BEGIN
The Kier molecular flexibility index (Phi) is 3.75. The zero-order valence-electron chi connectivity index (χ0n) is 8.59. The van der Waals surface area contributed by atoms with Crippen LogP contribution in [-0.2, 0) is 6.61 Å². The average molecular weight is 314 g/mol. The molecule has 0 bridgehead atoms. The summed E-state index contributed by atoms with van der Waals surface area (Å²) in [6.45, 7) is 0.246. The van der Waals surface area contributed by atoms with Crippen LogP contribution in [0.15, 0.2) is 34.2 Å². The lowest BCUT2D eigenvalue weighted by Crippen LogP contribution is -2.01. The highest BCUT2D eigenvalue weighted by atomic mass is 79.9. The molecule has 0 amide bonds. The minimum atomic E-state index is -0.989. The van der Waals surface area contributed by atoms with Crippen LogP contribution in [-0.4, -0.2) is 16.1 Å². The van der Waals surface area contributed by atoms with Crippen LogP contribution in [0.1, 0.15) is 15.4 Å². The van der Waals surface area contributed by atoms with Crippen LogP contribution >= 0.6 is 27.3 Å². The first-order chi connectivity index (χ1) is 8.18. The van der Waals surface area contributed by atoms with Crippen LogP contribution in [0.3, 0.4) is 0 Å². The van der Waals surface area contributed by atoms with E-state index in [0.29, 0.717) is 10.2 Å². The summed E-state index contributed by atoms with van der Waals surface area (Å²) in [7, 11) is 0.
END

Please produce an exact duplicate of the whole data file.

The Kier molecular flexibility index (Phi) is 3.75. The zero-order valence-electron chi connectivity index (χ0n) is 8.59. The van der Waals surface area contributed by atoms with Crippen LogP contribution in [-0.2, 0) is 6.61 Å². The average molecular weight is 314 g/mol. The molecule has 0 bridgehead atoms. The summed E-state index contributed by atoms with van der Waals surface area (Å²) in [6.45, 7) is 0.246. The van der Waals surface area contributed by atoms with Crippen LogP contribution in [0.15, 0.2) is 34.2 Å². The lowest BCUT2D eigenvalue weighted by Crippen LogP contribution is -2.01. The highest BCUT2D eigenvalue weighted by atomic mass is 79.9. The molecule has 0 amide bonds. The minimum atomic E-state index is -0.989. The van der Waals surface area contributed by atoms with Crippen LogP contribution in [-0.4, -0.2) is 16.1 Å². The van der Waals surface area contributed by atoms with Crippen LogP contribution in [0.1, 0.15) is 15.4 Å². The van der Waals surface area contributed by atoms with Crippen LogP contribution >= 0.6 is 27.3 Å². The first-order chi connectivity index (χ1) is 8.18. The van der Waals surface area contributed by atoms with Crippen LogP contribution in [0.3, 0.4) is 0 Å². The van der Waals surface area contributed by atoms with E-state index in [0.29, 0.717) is 10.2 Å². The summed E-state index contributed by atoms with van der Waals surface area (Å²) in [7, 11) is 0.